The Yellow Book/Volume 13/Sonnets from the Portuguese
From the Portuguese
of Anthero de Quental
By Richard Garnett, C.B., LL.D.
WITH thistle's azure flower my home I hung,
And did with redolence of musk perfume,
And, robed in purple raiment's glowing gloom,
Low prelude to my coming carol sung.
Spikenard, from Orient groves transported, clung
To brow and hand; if so my humble room
Might undishonoured harbour her, for whom
Soon should its welcoming door be widely flung.
What princess, fairy, angel from above,
Some radiant sphere relinquishing for me,
Bowed to my habitation poor and cold?
Princess nor sprite nor fay, but memory
Of thee it was that came to knock where Love
Expecting sat behind a gate of gold.
The spirit waning to its hour extreme,
That faith and joy and peace may never know,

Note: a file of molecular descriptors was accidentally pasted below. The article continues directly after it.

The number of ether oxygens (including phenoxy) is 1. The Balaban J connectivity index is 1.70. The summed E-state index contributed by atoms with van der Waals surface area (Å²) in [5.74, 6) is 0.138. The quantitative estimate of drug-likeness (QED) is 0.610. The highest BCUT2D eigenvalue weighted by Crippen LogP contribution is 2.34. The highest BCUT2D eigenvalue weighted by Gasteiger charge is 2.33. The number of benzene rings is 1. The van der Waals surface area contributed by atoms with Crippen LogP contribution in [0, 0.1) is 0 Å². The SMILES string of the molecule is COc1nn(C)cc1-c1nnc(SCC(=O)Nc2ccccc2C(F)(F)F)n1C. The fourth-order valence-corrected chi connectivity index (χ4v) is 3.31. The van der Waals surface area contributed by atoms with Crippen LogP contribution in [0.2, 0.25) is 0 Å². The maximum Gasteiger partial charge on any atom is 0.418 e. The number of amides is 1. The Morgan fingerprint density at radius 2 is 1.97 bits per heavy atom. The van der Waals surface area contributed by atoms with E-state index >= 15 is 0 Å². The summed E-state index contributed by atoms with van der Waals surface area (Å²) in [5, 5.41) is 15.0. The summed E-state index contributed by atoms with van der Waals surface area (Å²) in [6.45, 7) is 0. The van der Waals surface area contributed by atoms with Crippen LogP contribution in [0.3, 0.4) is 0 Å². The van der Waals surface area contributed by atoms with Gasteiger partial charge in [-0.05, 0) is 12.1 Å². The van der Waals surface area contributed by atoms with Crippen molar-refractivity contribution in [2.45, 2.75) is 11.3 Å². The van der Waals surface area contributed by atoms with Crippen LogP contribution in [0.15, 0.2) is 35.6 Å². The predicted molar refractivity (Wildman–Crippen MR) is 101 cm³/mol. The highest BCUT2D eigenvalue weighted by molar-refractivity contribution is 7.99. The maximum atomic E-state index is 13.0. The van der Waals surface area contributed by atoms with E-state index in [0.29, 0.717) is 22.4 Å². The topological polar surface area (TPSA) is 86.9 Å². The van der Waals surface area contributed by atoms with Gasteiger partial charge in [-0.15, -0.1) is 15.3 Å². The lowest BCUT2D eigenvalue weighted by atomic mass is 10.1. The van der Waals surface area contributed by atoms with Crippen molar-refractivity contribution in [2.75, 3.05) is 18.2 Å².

Away with it to death without a dream!
The last faint notes that falter in the flow
Of dying strains, and dying hope s last gleam,
Last breath, last love — O let them, let them go!
Where at the precipice's foot the wave
Ceaseless with sullen monotone doth roar,
And the wild wind flies plaining to the shore,
Be my dead heart committed to the grave.
There let the suns with fiery torrents lave
The parching dust, till summer shines no more,
And eddies of dry sand incessant soar
Around, when whirlblasts of the winter rave.
And with its own undoing be undone,
And with its viewless motes enforced to flit,
Rapt far away upon the hurricane,
All sighs and strifes that idly cumbered it,
And idlest Love, sunk to oblivion
In bosom of the barren bitter main.
This sable steed, whose hoofs with clangour smite
My sense, while dreamful shade on earth is cast,
Onward in furious gallop thundering past
In the fantastic alleys of the night,
Whence cometh he? What realms of gloom or light
Behind him lie? Through what weird terrors last
Thus clothed in stormy grandeur sped so fast,
Dishevelling his mane with wild affright?
A youth with mien of martial prowess, blent
With majesty no shock disquieteth,
Vested in steely armour sheening clear,
Fearless bestrides the terrible portent.
"I," the tremendous steed declares, "am Death!"
"And I am Love!" responds the cavalier.